Last week, the journal Nature made a big splash in the press with the publication of two studies which found that manmade climate change has contributed to the intensification of heavy rains and increased the likelihood of floods that have, collectively, affected millions of people.

After years of hearing the scientific refrain that no single weather event can be attributed to climate change, those papers—as well as a spate of abnormal events in the last year, including a heat wave in Russia, floods in Pakistan, drought in China, and intense snowfall in the United States—have many reporters wondering if they now have a green light to report at will that severe weather bears the hallmarks of global warming.

In column for the Seattle PostGlobe, for example, former Post-Intelligencer reporter Jake Ellison argued that The New York Times was remiss for not mentioning climate change in a February 8 article about one of China’s worst droughts in decades. “Reporters should include #climatechange angle in all weather-tragedy stories,” the PostGlobe wrote in a subsequent tweet. “What say u, @cjr?”

We say, “not necessarily.” When talking about a heavy storm, many scientists—seemingly more every day—will say, “This is what we expect to see more of in a warmer world.” It is still impossible to attribute any single weather event to manmade climate change, however, and the connections between severe weather and climate change remain highly complex, nuanced, and uncertain. Andrew Freedman, the managing editor for online content at Climate Central, summed up the situation perfectly in an excellent post for The Washington Post’s Capital Weather Gang blog on Wednesday:

Although the ties between climate change and extreme weather events often elicit absolute statements from advocates on various sides of the climate change issue, the reality is that while much can be said, much remains unknown. The challenge for reporters as well as scientists is to accurately convey both the scientific findings and the uncertainties surrounding them.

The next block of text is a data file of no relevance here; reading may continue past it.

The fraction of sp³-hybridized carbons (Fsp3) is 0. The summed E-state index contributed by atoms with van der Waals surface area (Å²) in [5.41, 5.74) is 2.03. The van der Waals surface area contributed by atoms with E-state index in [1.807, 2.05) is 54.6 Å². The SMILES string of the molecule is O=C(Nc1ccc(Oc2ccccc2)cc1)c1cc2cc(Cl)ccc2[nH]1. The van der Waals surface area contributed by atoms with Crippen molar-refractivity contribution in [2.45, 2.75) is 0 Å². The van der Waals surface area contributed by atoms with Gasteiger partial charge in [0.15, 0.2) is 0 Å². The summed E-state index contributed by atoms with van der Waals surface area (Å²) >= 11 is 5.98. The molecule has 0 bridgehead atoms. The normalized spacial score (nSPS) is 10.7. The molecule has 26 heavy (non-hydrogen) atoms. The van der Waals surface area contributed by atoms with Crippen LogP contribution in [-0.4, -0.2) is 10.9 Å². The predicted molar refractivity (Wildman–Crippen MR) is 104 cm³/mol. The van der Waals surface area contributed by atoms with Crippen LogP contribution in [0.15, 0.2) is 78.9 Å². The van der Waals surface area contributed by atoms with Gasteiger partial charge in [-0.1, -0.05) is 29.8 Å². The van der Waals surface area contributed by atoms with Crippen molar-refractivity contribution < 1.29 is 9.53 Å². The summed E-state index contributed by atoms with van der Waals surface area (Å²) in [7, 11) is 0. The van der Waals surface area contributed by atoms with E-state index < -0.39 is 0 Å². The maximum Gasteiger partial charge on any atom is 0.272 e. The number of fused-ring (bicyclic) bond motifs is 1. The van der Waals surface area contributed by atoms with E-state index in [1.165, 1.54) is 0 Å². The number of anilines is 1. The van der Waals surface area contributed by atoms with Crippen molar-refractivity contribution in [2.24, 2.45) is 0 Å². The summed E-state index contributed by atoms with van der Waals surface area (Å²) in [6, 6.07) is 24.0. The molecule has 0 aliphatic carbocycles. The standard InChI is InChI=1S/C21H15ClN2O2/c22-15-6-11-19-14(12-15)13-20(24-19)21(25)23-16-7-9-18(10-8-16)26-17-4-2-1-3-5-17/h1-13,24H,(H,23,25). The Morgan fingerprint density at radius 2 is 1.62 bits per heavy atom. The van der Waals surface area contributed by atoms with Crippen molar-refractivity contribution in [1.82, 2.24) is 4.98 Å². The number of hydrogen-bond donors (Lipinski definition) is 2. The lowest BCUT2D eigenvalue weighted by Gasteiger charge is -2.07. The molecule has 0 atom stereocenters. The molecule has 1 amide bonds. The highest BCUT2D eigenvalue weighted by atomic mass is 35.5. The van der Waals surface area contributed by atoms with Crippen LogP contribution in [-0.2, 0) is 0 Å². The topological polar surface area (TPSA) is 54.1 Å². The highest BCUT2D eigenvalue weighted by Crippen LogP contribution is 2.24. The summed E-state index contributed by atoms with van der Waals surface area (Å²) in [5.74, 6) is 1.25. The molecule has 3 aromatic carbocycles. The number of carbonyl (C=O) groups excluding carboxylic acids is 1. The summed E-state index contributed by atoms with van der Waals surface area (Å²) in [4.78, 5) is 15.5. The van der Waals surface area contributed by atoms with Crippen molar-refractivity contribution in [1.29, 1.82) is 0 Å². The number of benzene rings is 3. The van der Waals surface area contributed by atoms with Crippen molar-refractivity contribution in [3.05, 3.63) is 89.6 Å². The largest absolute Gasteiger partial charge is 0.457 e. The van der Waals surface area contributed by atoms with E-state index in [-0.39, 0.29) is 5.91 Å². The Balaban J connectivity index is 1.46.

Many journalists, politicians, and climate scientists have run into trouble by portraying the links between climate change and extreme weather in stark terms, rather than shades of gray.

In one of the two studies published in Nature last week, researchers compared records of precipitation in the Northern Hemisphere from 1951 to 1999—which show an intensification of the heaviest rain and snow events—to dozens of model simulations that either accounted for human greenhouse-gas emissions or didn’t. They found that only when the gases were included did the models match what actually happened. In the other study, researchers harnessed the power of myriad personal computers through the Climateprediction.net project in order to run thousands of model simulations of a major flood in England and Wales in 2000. Again, some simulations included human greenhouse-gas emissions and some didn’t, and the researchers found that including the gases significantly increased the odds that the flood would occur.

The physical explanation for the connection between heavy precipitation and climate change is fairly straightforward—warmer air can hold more water vapor. It is important to note, however, that while the first study found that climate change had contributed to the intensification of heavy rains, it did not find that warming had caused any particular storm. Likewise, while the second study found that climate change had increased the likelihood of a particular flood, it did not find that warming has caused the flood. Moreover, both papers pointed out that, like all scientific studies, they are subject to a range of uncertainties. This doesn’t mean the studies aren’t robust and important, it just means that they cannot be used to generalize about weather-climate connections. (In a companion piece for Nature, climatologist Richard Allen, who wasn’t involved with either study, has a great rundown of their limitations and promise.)

Curtis Brainard is the editor of The Observatory, CJR's online critique of science and environment reporting. Follow him on Twitter @cbrainard.